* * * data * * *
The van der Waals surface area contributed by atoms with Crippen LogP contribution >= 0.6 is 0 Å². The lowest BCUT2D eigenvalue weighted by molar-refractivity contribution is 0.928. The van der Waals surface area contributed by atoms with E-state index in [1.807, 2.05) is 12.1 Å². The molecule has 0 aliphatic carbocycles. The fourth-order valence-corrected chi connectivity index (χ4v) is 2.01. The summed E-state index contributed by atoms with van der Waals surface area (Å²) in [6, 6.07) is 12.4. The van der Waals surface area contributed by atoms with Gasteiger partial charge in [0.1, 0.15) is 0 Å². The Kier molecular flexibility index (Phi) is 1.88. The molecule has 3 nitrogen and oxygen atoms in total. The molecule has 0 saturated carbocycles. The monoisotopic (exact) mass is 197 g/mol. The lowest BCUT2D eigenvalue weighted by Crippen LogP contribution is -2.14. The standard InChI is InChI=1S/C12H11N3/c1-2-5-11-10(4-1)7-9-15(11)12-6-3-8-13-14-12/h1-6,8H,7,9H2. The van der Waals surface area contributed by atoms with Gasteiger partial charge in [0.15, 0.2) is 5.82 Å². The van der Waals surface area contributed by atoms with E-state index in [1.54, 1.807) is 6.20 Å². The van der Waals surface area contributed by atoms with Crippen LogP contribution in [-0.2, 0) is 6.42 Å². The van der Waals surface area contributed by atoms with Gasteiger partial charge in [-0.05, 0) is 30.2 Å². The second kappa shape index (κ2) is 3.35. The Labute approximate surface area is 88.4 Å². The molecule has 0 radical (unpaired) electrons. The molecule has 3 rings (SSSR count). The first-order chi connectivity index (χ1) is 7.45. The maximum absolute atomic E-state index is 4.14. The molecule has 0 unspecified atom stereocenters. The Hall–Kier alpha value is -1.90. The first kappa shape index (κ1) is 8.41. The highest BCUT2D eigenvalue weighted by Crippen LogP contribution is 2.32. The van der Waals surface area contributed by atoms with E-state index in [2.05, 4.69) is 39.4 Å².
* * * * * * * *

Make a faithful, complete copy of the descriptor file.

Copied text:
The van der Waals surface area contributed by atoms with Crippen LogP contribution >= 0.6 is 0 Å². The lowest BCUT2D eigenvalue weighted by molar-refractivity contribution is 0.928. The van der Waals surface area contributed by atoms with E-state index in [1.807, 2.05) is 12.1 Å². The molecule has 0 aliphatic carbocycles. The fourth-order valence-corrected chi connectivity index (χ4v) is 2.01. The summed E-state index contributed by atoms with van der Waals surface area (Å²) in [6, 6.07) is 12.4. The van der Waals surface area contributed by atoms with Gasteiger partial charge in [0.1, 0.15) is 0 Å². The Kier molecular flexibility index (Phi) is 1.88. The molecule has 3 nitrogen and oxygen atoms in total. The molecule has 0 saturated carbocycles. The monoisotopic (exact) mass is 197 g/mol. The lowest BCUT2D eigenvalue weighted by Crippen LogP contribution is -2.14. The standard InChI is InChI=1S/C12H11N3/c1-2-5-11-10(4-1)7-9-15(11)12-6-3-8-13-14-12/h1-6,8H,7,9H2. The van der Waals surface area contributed by atoms with Gasteiger partial charge in [0.15, 0.2) is 5.82 Å². The van der Waals surface area contributed by atoms with E-state index in [1.54, 1.807) is 6.20 Å². The van der Waals surface area contributed by atoms with Crippen LogP contribution in [-0.2, 0) is 6.42 Å². The van der Waals surface area contributed by atoms with Gasteiger partial charge in [-0.05, 0) is 30.2 Å². The second kappa shape index (κ2) is 3.35. The Labute approximate surface area is 88.4 Å². The molecule has 0 radical (unpaired) electrons. The molecule has 3 rings (SSSR count). The first-order chi connectivity index (χ1) is 7.45. The maximum absolute atomic E-state index is 4.14. The molecule has 0 unspecified atom stereocenters. The Hall–Kier alpha value is -1.90. The first kappa shape index (κ1) is 8.41. The highest BCUT2D eigenvalue weighted by Crippen LogP contribution is 2.32. The van der Waals surface area contributed by atoms with E-state index in [2.05, 4.69) is 39.4 Å².